Disclaimer: I love the base game, but the expansion pack The New Frontier is what catapulted it into "favorite" status, mostly by adding character sheets you could advance through successive games, giving the whole thing a sense of progression as you worked your way up to new and better "special move" cards.

    Eclipse - I've only played once, but I really liked it. Space 4X game, very Master of Orion-like (heck, it even has an ancient star system with an implacable automated guardian you can plunder) with customizable ships and a super-clever way of making your board do all of the number calculations for you. And it doesn't take more than an hour or two to play!
  • I'll have to buy San Juan, I love Puerto Rico but have a hard time getting anyone to play with me because it's intimidating.

    No love for Blokus? It's like competitive tetris with four players each trying to make land grab. There isn't that much complexity to it, but it's a fun party game. I had a pretty easy time convincing non-gamers to play it, my grandparents are better at it than I am now after they won a copy at bingo.
  • I fucking love Blokus.
  • edited May 2013
    Tzolk'in, been preaching that one for a while.

    Other than that, taught my friend to play Koi Koi. Also, I refuse to play werewolf games with my friends, mainly since half of them conspire to take out the other half regardless of who's who.
  • Blokus is pretty cool.
  • edited June 2013
    I'm partial to Fantasy Flight Games reboot of Netrunner, called Android: Netrunner. It's a "living card game", which means when you buy an expansion block everyone gets the same cards to work with, so there's none of this Yugi-Oh / MtG "rarest cards win" bullshit.

    The game is exquisitely designed and it features asymmetrical gameplay. There are also rules for deck building based on a limited point-spending system, which prevents people from just dumping the most powerful cards into the mix to make the ultimate twink deck. It's great stuff. I highly recommend it.
  • How do you guys feel about "fiddly bits?"

    Too much fiddly-ness in a game definitely puts me off. With that said, I love me some Dominion, and some people may consider having multiple stacks of cards to which you pay attention a bit too fiddly.
  • AkuAku
    edited June 2013
    As long as the bits are serving a good mechanic, the more the better. For example, I think that Dungeon Twister makes you spin a lot of plates, but is more engaging than games with similar amounts of bits to jigger.

    Where on the spectrum would a drafting game like 7 Wonders land?
  • edited June 2013
    To me, 7 Wonders seems to be at the point just beyond which more fiddly bits would hurt the game. With that said, what the fiddly bits do in that game is usually pretty clear. Cards will tell you what they will let you build or they show you clearly what bonus or material they provide. I was in one game that had 6 or 7 players in it (almost all were new, including me) in which there was only a couple times when we needed to pause the game to check if someone had made a mistake.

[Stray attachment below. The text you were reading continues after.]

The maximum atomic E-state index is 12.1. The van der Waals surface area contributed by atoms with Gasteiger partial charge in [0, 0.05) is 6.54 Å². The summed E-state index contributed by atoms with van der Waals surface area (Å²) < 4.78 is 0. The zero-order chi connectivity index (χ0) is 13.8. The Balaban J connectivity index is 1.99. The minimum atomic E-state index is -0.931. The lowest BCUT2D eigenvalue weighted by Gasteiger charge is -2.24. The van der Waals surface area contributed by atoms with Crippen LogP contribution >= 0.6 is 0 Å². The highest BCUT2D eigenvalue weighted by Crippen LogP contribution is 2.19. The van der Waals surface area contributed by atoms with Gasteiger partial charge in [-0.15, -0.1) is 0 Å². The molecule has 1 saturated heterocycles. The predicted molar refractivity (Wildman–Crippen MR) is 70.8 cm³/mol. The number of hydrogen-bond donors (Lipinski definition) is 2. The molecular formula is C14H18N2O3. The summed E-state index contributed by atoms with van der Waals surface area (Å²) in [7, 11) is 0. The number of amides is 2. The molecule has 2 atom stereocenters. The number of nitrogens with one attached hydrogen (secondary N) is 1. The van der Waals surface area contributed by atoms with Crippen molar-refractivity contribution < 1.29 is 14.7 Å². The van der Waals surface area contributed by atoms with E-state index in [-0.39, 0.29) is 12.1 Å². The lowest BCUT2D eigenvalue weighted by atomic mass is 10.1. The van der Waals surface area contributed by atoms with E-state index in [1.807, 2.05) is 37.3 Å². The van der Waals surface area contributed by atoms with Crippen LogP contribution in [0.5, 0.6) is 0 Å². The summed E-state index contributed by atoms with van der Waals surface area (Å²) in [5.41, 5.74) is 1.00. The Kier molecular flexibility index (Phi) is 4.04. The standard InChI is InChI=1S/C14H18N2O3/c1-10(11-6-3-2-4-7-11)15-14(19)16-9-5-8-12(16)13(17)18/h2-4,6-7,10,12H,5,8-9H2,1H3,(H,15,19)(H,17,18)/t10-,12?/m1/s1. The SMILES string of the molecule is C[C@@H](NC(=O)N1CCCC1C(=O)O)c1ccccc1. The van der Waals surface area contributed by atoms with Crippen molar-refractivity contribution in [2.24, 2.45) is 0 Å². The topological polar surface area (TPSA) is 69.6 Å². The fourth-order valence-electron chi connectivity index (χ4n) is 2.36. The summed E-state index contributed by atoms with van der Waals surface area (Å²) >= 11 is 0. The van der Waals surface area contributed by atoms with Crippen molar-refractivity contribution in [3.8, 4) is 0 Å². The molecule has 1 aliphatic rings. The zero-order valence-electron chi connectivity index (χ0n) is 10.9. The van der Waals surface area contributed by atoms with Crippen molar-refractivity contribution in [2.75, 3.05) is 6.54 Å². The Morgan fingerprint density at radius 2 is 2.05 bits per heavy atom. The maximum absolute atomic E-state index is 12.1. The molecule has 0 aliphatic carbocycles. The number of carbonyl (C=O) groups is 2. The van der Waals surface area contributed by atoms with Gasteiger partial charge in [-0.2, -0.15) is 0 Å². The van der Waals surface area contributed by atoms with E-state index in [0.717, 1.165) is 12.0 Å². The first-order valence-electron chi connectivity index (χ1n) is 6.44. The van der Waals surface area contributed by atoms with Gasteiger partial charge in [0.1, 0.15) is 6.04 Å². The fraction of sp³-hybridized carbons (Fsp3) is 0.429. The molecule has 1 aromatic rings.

On the other hand, even with seasoned players, I don't believe I have ever played a game of Puerto Rico without someone forgetting (if only temporarily) how to calculate how many colonists to put on the colonist ship or just forgetting to put colonists on the ship altogether. It may not seem like much, but that is one of three pacing mechanisms of the game. Either it's important or it isn't, and if it isn't, it shouldn't be a pacing mechanic.

    I guess it could be reasonably argued that good game design should make the function of the fiddly bits clear enough that the rulebook doesn't need to be consulted frequently, making any amount of fiddly bits acceptable as long as their function in the game is clear. Though, there must be a limit to the number of fiddly bits to which the average player can pay attention at a single time.

    Ultimately, when I look at the back of a game box, and I see 10 different kinds of pieces strewn meaninglessly (to a new player) across the demo space, I'm probably not going to try to play it without someone who has played it before.
  • One of the genius things about Eclipse is that it has a ton of fiddly bits, but the board and game is designed impeccably to make it so that you can understand what they all mean instantly. All of the complicated values (how many resources do I get this turn? How much upkeep do I pay, given that I took 3 more actions than usual and have colonized 4 systems? How much firepower and shields do my ships have?) are instantly visible on the board, based on what your tokens cover up or expose as you shuffle them around.
  • edited June 2013
    Eclipse sounds so hot, but can't justify buying more board games. There's an IOS version now but it's iPad only. :(

    Obviously the solution is to spend $600 to save the $80 the boardgame would cost.
  • ^^ Yeah, my favorite part is how all the instructions and actions for each race is legibly symbolized on their sheet. The only real downside is the 30 minute setup/clean up time. (because helping friends set up is for nerds) Also, have you had any experience with laminating the character sheets? I've been considering that for a while.